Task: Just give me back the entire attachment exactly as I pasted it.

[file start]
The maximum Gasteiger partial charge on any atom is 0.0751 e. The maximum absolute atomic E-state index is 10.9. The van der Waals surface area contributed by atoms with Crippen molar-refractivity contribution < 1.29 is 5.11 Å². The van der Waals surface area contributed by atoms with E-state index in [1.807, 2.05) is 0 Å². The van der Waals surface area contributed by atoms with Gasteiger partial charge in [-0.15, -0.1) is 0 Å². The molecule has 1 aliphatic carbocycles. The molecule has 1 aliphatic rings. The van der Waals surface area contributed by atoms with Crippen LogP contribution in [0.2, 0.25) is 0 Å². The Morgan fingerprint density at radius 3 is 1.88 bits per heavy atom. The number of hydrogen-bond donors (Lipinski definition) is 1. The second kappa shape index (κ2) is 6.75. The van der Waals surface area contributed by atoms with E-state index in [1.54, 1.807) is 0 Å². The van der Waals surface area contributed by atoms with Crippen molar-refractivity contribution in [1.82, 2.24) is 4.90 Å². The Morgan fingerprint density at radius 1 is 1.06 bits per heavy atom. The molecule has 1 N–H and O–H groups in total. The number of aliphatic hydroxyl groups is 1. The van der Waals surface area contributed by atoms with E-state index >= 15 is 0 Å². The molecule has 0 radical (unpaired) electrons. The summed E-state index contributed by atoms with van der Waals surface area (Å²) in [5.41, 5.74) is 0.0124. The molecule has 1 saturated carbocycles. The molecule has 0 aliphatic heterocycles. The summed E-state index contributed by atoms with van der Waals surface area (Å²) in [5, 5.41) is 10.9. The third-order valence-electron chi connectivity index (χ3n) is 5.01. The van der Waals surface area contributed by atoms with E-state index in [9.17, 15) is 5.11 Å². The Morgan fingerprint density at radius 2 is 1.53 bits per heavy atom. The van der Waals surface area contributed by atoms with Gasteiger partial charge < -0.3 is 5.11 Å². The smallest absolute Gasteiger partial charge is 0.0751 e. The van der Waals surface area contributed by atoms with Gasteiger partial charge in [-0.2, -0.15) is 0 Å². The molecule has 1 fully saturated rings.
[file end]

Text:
The maximum Gasteiger partial charge on any atom is 0.0751 e. The maximum absolute atomic E-state index is 10.9. The van der Waals surface area contributed by atoms with Crippen molar-refractivity contribution < 1.29 is 5.11 Å². The van der Waals surface area contributed by atoms with E-state index in [1.807, 2.05) is 0 Å². The van der Waals surface area contributed by atoms with Gasteiger partial charge in [-0.15, -0.1) is 0 Å². The molecule has 1 aliphatic carbocycles. The molecule has 1 aliphatic rings. The van der Waals surface area contributed by atoms with Crippen LogP contribution in [0.2, 0.25) is 0 Å². The Morgan fingerprint density at radius 3 is 1.88 bits per heavy atom. The number of hydrogen-bond donors (Lipinski definition) is 1. The second kappa shape index (κ2) is 6.75. The van der Waals surface area contributed by atoms with E-state index in [1.54, 1.807) is 0 Å². The van der Waals surface area contributed by atoms with Crippen molar-refractivity contribution in [1.82, 2.24) is 4.90 Å². The Morgan fingerprint density at radius 1 is 1.06 bits per heavy atom. The molecule has 1 N–H and O–H groups in total. The number of aliphatic hydroxyl groups is 1. The van der Waals surface area contributed by atoms with E-state index >= 15 is 0 Å². The molecule has 0 radical (unpaired) electrons. The summed E-state index contributed by atoms with van der Waals surface area (Å²) in [5.41, 5.74) is 0.0124. The molecule has 1 saturated carbocycles. The molecule has 0 aliphatic heterocycles. The summed E-state index contributed by atoms with van der Waals surface area (Å²) in [5, 5.41) is 10.9. The third-order valence-electron chi connectivity index (χ3n) is 5.01. The van der Waals surface area contributed by atoms with E-state index in [9.17, 15) is 5.11 Å². The Morgan fingerprint density at radius 2 is 1.53 bits per heavy atom. The van der Waals surface area contributed by atoms with Gasteiger partial charge < -0.3 is 5.11 Å². The smallest absolute Gasteiger partial charge is 0.0751 e. The van der Waals surface area contributed by atoms with Gasteiger partial charge in [-0.2, -0.15) is 0 Å². The molecule has 1 fully saturated rings.